One of my oldest and dearest friends is moving. My great friend Carl is leaving Los Angeles for Costa Rica (!), and this past week we held a goodbye lunch for him in my office. It was a sweet send-off with hugs, laughs, and toasts to a man and a friendship that everyone described as otherworldly.
Carl is that guy, the one who everybody feels is their best friend. The one who generously and graciously feeds everyone’s hearts, minds, and stomachs. He is one of those people who is part of this world, but not really in it, if you know what I mean. He is a creative, visionary genius, someone who has always been ahead of his time in almost every way.
He was fighting for the environment way before anyone else was. He collected crystals and Buddhas before it was hip to do so. He’s always been open and accepting of all faiths. He worked on the frontlines of Democratic politics because he wanted to make our world more equitable for all. He lived in an ashram and practiced silence, meditation, and yoga. He created the most exquisite events for every charity under the cosmos.
Carl was one of the first people I met when I moved to Los Angeles. He was the first person in my room when I had my first child. He was the first person to go to a meeting with me when I became First Lady of California. He was the first person to help me find my footing in life when I started over.
The truth is, I’ve never hosted anything—be it a birthday party, a bridal shower, or the largest women’s conference in the world—without Carl by my side. So needless to say, him leaving Los Angeles leaves a huge hole in my heart and in my day-to-day life.
Any time someone important moves away or departs from your life, it leaves a hole. That’s what happened when my brother Bobby and his family moved to Wyoming in search of a different way of life. (He told me last night that now he’s thinking of moving even further away. Good God.) That’s what happened when my friend David left searching for something different. That’s what happened when my friend Julia moved up north. And now it’s happening with Carl.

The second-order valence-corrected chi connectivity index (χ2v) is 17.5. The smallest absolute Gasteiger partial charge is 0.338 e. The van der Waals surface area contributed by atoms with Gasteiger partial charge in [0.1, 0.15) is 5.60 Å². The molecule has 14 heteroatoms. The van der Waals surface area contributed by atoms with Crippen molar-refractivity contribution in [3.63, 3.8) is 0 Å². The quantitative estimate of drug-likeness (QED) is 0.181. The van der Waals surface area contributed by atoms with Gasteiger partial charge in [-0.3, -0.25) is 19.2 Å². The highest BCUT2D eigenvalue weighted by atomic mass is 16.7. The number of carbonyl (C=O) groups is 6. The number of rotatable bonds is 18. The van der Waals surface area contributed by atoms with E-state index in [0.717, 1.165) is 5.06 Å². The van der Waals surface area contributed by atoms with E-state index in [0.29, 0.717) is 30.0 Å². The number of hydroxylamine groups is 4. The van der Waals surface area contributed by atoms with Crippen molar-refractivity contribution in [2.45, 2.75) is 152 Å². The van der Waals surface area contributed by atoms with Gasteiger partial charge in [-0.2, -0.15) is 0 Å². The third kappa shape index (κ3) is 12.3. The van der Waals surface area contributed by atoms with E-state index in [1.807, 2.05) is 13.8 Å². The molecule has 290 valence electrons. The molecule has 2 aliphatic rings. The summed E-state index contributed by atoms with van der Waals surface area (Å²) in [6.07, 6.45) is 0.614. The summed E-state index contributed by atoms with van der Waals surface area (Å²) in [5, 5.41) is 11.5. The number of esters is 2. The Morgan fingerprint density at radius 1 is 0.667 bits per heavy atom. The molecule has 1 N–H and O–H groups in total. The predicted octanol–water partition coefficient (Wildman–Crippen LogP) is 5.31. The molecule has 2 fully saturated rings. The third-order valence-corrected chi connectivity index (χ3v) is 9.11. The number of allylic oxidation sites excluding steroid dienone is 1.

One’s first inclination when something like this happens is to try and fill the hole, but I’ve learned that the holes real friends leave don’t always need to be filled. In fact, they can’t be. I’ve learned to feel the absence that someone in your life can create and honor the hole as recognition of the enormity of the relationship that used to fill it.
Holding that space and marveling at it while also moving forward is a challenge. But I think it’s something we are all learning to deal with these days. People are up and changing their lives in record numbers. I’m sure you know people who have quit their jobs, moved to different cities or countries, or left relationships. People are feeling called to leave what they knew behind for something completely different. These are unpredictable, fluid times, which is one of the reasons this edition of The Sunday Paper is focused on pivoting.
In fact, the other day I was speaking with another one of my dearest friends, who also lives far away, about this unique moment in all of our lives. We talked about how to navigate all the uncertainty in everyone’s world and the importance of not longing for the past. We talked about how this is a moment to be creative about what our future can look like.